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By Cynthia Kadohata
2006, 260 pages, Hardback.
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Book Description from the Cover Flaps

Twelve-year-old Sumiko feels her life has been made up of two parts: before Pearl Harbor and after it. The good part and the bad part. Raised on a flower farm in California, Sumiko is used to being the only Japanese girl in her class. Even when the other kids tease her, she always has had her flowers and family to go home to.

That all changes after the horrific events of Pearl Harbor. Other Americans start to suspect that all Japanese people are spies for the emperor, even if, like Sumiko, they were born in the United States! As suspicions grow, Sumiko and her family find themselves being shipped to an internment camp in one of the hottest deserts in the United States. The vivid color of her previous life is gone forever, and now dust storms regularly choke the sky and seep into every crack of the military barrack that is her new "home."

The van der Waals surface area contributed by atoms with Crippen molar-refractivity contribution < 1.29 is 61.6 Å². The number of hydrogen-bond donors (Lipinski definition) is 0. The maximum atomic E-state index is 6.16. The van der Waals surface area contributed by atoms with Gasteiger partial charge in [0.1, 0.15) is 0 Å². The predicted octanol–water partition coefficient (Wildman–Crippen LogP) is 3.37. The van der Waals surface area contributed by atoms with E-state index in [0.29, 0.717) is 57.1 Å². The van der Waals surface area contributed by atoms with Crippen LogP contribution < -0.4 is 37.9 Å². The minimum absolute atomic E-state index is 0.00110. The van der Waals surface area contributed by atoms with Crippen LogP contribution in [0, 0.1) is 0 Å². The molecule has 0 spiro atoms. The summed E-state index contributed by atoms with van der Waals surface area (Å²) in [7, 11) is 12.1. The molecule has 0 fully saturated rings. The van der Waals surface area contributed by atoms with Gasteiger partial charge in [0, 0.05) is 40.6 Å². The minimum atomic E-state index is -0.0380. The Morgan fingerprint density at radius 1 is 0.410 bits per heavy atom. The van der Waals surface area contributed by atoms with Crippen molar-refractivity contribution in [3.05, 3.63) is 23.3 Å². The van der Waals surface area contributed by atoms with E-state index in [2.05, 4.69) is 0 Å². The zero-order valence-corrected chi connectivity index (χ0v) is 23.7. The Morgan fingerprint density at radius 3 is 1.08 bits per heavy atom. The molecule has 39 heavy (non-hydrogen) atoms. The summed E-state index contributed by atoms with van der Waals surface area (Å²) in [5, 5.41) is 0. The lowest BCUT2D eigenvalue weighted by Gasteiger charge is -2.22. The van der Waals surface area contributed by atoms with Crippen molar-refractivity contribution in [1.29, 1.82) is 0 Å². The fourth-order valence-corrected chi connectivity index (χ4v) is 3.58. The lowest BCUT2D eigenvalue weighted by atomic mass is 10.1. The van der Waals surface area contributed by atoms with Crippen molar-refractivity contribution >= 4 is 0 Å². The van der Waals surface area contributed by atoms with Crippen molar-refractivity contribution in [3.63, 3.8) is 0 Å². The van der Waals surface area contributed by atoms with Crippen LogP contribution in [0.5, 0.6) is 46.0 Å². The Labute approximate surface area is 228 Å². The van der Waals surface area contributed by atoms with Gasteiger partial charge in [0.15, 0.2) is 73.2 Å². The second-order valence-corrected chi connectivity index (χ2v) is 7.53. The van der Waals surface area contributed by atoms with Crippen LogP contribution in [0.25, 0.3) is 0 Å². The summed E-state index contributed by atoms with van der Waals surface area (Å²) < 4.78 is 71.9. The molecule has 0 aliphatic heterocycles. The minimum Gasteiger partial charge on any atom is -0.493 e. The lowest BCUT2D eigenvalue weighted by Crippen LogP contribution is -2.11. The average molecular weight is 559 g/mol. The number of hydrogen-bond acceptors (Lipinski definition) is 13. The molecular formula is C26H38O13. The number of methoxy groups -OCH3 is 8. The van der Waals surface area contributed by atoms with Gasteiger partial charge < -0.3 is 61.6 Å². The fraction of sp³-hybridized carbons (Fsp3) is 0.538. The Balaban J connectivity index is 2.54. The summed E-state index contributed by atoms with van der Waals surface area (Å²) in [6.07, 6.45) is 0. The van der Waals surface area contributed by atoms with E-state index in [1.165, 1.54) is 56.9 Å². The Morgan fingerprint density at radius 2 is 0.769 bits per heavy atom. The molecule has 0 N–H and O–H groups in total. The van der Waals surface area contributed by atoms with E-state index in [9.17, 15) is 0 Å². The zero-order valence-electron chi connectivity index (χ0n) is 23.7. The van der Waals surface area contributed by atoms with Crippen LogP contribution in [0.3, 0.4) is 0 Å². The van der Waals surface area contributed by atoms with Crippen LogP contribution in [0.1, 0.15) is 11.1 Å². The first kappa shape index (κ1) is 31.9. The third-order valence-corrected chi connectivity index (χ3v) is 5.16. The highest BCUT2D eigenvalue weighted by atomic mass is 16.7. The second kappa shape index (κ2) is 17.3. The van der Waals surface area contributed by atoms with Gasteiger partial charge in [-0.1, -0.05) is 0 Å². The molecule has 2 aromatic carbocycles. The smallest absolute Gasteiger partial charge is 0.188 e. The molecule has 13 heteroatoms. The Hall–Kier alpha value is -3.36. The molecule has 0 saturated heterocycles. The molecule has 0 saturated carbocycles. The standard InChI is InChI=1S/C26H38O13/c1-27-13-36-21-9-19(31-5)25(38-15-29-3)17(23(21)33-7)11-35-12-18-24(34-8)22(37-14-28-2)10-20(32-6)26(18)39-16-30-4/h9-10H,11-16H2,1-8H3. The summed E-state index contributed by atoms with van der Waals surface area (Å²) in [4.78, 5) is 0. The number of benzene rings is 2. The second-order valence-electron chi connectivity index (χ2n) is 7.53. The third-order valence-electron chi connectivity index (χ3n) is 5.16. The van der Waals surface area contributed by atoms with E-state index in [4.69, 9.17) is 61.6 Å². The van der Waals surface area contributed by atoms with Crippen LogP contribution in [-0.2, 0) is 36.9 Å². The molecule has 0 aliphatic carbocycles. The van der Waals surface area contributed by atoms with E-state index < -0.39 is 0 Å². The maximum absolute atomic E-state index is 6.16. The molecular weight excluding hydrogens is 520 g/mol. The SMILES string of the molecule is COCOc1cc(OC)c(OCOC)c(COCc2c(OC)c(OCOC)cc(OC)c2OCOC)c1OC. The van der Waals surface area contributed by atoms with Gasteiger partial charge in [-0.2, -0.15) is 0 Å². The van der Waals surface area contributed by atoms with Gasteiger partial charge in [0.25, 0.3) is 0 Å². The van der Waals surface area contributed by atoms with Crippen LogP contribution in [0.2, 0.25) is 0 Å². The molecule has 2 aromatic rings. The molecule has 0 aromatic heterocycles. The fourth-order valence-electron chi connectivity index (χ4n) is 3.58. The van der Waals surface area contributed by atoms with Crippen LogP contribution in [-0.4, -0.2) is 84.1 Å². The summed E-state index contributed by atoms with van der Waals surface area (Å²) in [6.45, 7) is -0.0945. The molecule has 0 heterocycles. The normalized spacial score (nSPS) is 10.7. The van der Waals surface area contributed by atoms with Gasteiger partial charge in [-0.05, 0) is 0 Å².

Sumiko soon discovers that the camp is on an Indian reservation and that the Japanese are as unwanted there as they'd been at home. But then she meets a young Mohave boy who might just become her first real friend...if he can ever stop being angry about the fact that the internment camp is on his tribe's land.

With searing insight and clarity, Newbery Medal-winning author Cynthia Kadohata explores an important and painful topic through the eyes of a young girl who yearns to belong. Weedflower is the story of the rewards and challenges of a friendship across the racial divide, as well as the based-on-real-life story of how the meeting of Japanese Americans and Native Americans changed the future of both.

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Background on Cynthia Kodohata

Cynthia Kodohata's father was held in the Poston internment camp during World War II. His experience-and those of the tens of thousands of other Japanese and Japanese Americans-compelled her to write Weedflower. Ms. Kadohata is the author of Kira-Kira, winner of the 2005 Newbery Medal and a New York Times bestseller. She has written three novels for adults, and her stories have appeared in the New Yorker, Ploughshares, Grand Street, and other publications. She lives with her son in California.

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